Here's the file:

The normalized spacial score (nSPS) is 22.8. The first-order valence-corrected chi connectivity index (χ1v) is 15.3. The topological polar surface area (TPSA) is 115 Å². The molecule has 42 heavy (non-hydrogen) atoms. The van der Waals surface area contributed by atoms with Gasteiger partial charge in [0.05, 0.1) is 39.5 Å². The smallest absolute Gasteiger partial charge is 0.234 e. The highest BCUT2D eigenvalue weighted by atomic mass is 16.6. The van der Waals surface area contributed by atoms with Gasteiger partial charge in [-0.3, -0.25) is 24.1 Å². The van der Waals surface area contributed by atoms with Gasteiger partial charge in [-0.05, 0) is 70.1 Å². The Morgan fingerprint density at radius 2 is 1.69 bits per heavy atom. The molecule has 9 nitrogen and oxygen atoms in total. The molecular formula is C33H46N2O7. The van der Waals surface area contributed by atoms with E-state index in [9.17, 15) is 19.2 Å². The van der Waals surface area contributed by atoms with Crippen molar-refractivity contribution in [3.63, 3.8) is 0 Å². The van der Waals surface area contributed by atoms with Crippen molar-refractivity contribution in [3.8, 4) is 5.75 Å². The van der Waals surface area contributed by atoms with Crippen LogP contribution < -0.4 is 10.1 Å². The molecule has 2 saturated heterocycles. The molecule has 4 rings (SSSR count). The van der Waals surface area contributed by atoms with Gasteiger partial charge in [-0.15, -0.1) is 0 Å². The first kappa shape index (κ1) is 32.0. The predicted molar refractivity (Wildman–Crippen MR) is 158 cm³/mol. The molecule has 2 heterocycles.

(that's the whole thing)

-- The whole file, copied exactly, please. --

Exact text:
The normalized spacial score (nSPS) is 22.8. The first-order valence-corrected chi connectivity index (χ1v) is 15.3. The topological polar surface area (TPSA) is 115 Å². The molecule has 42 heavy (non-hydrogen) atoms. The van der Waals surface area contributed by atoms with Gasteiger partial charge in [0.05, 0.1) is 39.5 Å². The smallest absolute Gasteiger partial charge is 0.234 e. The highest BCUT2D eigenvalue weighted by atomic mass is 16.6. The van der Waals surface area contributed by atoms with Gasteiger partial charge in [-0.3, -0.25) is 24.1 Å². The van der Waals surface area contributed by atoms with Gasteiger partial charge in [-0.05, 0) is 70.1 Å². The Morgan fingerprint density at radius 2 is 1.69 bits per heavy atom. The molecule has 9 nitrogen and oxygen atoms in total. The molecular formula is C33H46N2O7. The van der Waals surface area contributed by atoms with E-state index in [9.17, 15) is 19.2 Å². The van der Waals surface area contributed by atoms with Crippen molar-refractivity contribution in [3.63, 3.8) is 0 Å². The van der Waals surface area contributed by atoms with Crippen molar-refractivity contribution in [3.8, 4) is 5.75 Å². The van der Waals surface area contributed by atoms with Crippen LogP contribution < -0.4 is 10.1 Å². The molecule has 2 saturated heterocycles. The molecule has 4 rings (SSSR count). The van der Waals surface area contributed by atoms with Gasteiger partial charge in [-0.15, -0.1) is 0 Å². The first kappa shape index (κ1) is 32.0. The predicted molar refractivity (Wildman–Crippen MR) is 158 cm³/mol. The molecule has 2 heterocycles.